If you’re a compulsive pumpkin carver, you’re probably left with a familiar issue, namely what to do with all that pumpkin flesh! In years past, I’ve thought that I would use the lot to make delicious pies, curries and soups.
Well, I was swiftly disabused of those notions. For it seems that while those giant sphere-like pumpkins look pretty cool when carved and lit up, the flesh cooks down into something a bit watery and insipid. All is not lost, and you can certainly cook up something if you add lots of spice and a decent amount of cream. However if what you want is something brilliantly orange in its autumnal splendour, you’ve got to look a bit further afield. If this is what you want, then red kabocha pumpkin is a good choice.
Now, it’s fair to say that kabocha pumpkin isn’t exactly what you would call a bit of a looker. It’s a deep reddish-orange, but the skin is rough and irregular. Not great for lantern carving, but excellent for cooking.
Kabocha is perfect for making soup. You’ve got the colour, but helpfully you don’t need to mess about with peeling it. Just cut off any odd-looking bits, remove the seeds, but otherwise you can leave on the skin to boost the colour of the final dish. Something like this.
I’ve kept the ingredients in the soup recipe fairly simple – it’s similar to a recipe I posted a couple of years ago, with not much more than pumpkin, a little potato, onions and stock. However, I did want to be a little creative, so I added a dash of curry powder, some cumin and a good old dose of…allspice! Yes, a rather strange choice for a soup, but it was a bit of a nod to pumpkin pie spices. It’s a matter of taste, but you want to add enough to add some rich spiced flavour, but not so much as to overpower everything else in the soup.
The soup is topped off with some pumpkin seeds , toasted in the oven and finished with a little more allspice. All in all, a bright orange antidote to all that candy that will doubtless be consumed in the next couple of days.
So with that, I’ll leave you with a picture of one of my pumpkin lanterns from previous years….Happy Halloween!
To make red kaboucha soup (serves 4):
For the soup:
• 2 tablespoons olive oil
• 2 onions, peeled and chopped
• 1 small potato
• 500g red kaboucha squash, skin on
• 1 teaspoon curry powder
• 1 teaspoon ground cumin
• 1 teaspoon ground allspice
• 750ml vegetable stock
For the pumpkin seeds:
• 2 large handfuls pumpkin seeds
• 1/2 teaspoon curry powder
• 1/2 teaspoon ground cumin
• 1/2 teaspoon ground allspice
• 1 teaspoon olive oil
1. Put the olive oil and chopped onions in a large pan. Cook over a gentle heat until the onions are caramelised and lightly browned but not burned (around 5 minutes).
2. Add the spices and cook for around 30 seconds. Add the pumpkin flesh and cook on a medium heat for around 5 minutes, stirring from time to time.
3. Add the vegetable stock , bring to the boil, and simmer for around 30 minutes until the pumpkin flesh and the potato are very soft. Add any water (if needed) and add salt and pepper to taste.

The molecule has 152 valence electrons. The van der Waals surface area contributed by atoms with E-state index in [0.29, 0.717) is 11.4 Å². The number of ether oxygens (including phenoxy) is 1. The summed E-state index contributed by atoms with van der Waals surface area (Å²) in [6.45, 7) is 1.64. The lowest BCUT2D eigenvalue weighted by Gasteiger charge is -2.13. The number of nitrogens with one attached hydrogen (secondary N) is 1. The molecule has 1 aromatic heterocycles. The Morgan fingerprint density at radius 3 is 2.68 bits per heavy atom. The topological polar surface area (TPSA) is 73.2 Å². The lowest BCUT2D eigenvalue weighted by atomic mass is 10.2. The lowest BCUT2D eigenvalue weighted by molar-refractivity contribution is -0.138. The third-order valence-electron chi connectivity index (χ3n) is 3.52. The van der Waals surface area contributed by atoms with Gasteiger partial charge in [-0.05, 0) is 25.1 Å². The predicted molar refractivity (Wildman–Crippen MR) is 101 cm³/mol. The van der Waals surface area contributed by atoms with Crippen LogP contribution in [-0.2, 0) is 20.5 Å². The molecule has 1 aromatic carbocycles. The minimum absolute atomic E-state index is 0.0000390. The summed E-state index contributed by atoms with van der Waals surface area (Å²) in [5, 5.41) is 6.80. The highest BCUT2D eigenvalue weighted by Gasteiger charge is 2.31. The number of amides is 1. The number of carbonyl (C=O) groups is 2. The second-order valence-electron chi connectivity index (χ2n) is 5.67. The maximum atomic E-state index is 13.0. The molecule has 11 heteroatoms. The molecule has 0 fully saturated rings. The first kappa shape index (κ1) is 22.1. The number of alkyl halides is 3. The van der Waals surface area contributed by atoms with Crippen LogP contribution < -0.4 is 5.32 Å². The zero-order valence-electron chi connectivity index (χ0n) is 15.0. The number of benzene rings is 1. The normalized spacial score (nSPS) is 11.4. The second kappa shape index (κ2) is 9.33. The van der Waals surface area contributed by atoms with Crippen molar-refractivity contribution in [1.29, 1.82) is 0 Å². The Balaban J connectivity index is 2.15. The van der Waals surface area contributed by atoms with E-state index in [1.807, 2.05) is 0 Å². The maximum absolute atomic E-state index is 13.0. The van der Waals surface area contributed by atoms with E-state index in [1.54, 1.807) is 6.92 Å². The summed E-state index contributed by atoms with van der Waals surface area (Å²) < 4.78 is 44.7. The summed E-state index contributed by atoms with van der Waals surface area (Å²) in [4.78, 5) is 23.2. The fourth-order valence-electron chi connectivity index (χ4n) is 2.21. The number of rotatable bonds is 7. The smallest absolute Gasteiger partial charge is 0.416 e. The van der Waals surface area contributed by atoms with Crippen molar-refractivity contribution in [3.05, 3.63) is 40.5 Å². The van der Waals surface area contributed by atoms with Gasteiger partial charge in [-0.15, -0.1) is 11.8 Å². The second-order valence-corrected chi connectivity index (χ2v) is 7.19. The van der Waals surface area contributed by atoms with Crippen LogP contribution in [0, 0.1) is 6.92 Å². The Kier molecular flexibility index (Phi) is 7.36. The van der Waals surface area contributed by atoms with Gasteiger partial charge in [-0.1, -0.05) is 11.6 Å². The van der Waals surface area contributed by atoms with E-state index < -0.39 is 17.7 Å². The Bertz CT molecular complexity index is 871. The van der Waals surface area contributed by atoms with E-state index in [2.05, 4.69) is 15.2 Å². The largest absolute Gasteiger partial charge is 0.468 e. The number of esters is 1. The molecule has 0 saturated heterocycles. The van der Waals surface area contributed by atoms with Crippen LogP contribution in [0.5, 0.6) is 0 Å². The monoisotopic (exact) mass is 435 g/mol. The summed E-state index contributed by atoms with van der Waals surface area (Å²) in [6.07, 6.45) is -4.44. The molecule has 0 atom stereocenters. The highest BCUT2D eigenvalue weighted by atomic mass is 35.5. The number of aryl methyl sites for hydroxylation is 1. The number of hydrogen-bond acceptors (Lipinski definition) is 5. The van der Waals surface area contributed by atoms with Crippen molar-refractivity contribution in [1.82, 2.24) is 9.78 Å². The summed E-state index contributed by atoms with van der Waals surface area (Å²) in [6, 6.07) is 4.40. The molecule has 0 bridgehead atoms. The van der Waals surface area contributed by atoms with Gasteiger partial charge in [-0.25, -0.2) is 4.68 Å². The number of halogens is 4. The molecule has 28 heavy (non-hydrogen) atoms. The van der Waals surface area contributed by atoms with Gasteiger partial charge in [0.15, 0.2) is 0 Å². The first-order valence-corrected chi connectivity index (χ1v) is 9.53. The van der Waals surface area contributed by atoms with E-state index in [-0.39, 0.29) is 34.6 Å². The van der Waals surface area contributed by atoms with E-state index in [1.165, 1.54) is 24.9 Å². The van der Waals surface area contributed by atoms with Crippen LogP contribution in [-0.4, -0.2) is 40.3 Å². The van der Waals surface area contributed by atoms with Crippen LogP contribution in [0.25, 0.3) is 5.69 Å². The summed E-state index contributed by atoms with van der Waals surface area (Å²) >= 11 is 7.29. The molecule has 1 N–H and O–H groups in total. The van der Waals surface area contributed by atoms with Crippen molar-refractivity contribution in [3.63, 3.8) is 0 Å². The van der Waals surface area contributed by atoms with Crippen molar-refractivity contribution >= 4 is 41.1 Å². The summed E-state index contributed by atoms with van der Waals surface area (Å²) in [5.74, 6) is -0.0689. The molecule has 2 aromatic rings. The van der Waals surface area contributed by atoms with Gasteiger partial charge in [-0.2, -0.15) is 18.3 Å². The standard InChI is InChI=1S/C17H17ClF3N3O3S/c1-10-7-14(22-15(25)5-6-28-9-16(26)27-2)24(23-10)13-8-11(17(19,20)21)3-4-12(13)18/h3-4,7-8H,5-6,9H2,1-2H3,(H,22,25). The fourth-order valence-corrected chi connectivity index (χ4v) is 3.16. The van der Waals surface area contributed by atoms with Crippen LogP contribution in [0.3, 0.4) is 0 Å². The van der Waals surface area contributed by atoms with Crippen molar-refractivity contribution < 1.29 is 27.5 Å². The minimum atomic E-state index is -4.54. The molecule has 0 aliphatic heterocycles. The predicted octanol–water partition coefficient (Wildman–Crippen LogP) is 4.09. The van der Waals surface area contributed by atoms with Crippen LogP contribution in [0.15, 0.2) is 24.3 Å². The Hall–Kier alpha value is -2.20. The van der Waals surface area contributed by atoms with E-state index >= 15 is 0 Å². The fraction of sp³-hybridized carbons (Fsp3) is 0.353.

4. In the meantime, make the toasted pumpkin seeds: put everything into a bowl, stir well, then transfer to a baking tray and bake in the oven at 150°C (300°F) until toasted (watch them – the go from golden to burned faster than a witch on a broomstick!).
5. Once the soup is ready, put into a blender and blitz until smooth. Pass through a sieve, then reheat briefly before serving. Finish each bowl of soup with a sprinkling of the toasted pumpkin seeds.
Worth making? It is indeed! This is really easy to make, vegan, looks great and the allspice adds an unexpected little extra something.
7 responses to “Red Kobucha Pumpkin Soup”
If you like pumpkin, I know a great recipe. All you have to do is cook up some ground beef w/ onions and spices, empty out a small pumpkin and put the meat in, then bake it! Definitely a simple, hearty meal that goes perfectly with a creamy sweet potato bisque or simple brown rice.
I love pumpkin soup and your variation with the spices calls to the Indian in me. Will try this soon.
This looks amazing!!!
That sounds great! I cooked up a kabocha last night, just to have with mushrooms and puy lentils, but soup also sounds good. I’m into soups at the moment, so will buy another kabocha.
I am nominating your blog for the Sunshine Award. You have a gorgeous blog despite working full time which gives me hope and makes me smile! Acceptance is optional. A link to your blog and the rules for this award can be found on my post here – http://selmastable.wordpress.com/2014/01/02/awards-and-accolades-2013/. Looking forward to reading your posts in 2014! x
Hi Selma – thank you so much for thinking about me! This is “only” a little hobby of mine (even if it sometimes leads me to spend hours at a time trying to get hold of the most unusual of ingredients or strange kitchen contraptions), so it’s always great when someone appreciates my site. It’s a little hard when you’re working, and have something planned, but need to make sure you hit that (work) deadline before you can even think of getting home and going crazy in the kitchen, but keep doing it and take it in your stride. I’ve gone a few weeks where it’s all quiet, then done three posts in a week.
My pleasure! That is what hobbies are all about – indulgence of a little obsessive compulsive! And you done good!! I am just finding it hard to photograph as it has been so gray and rainy…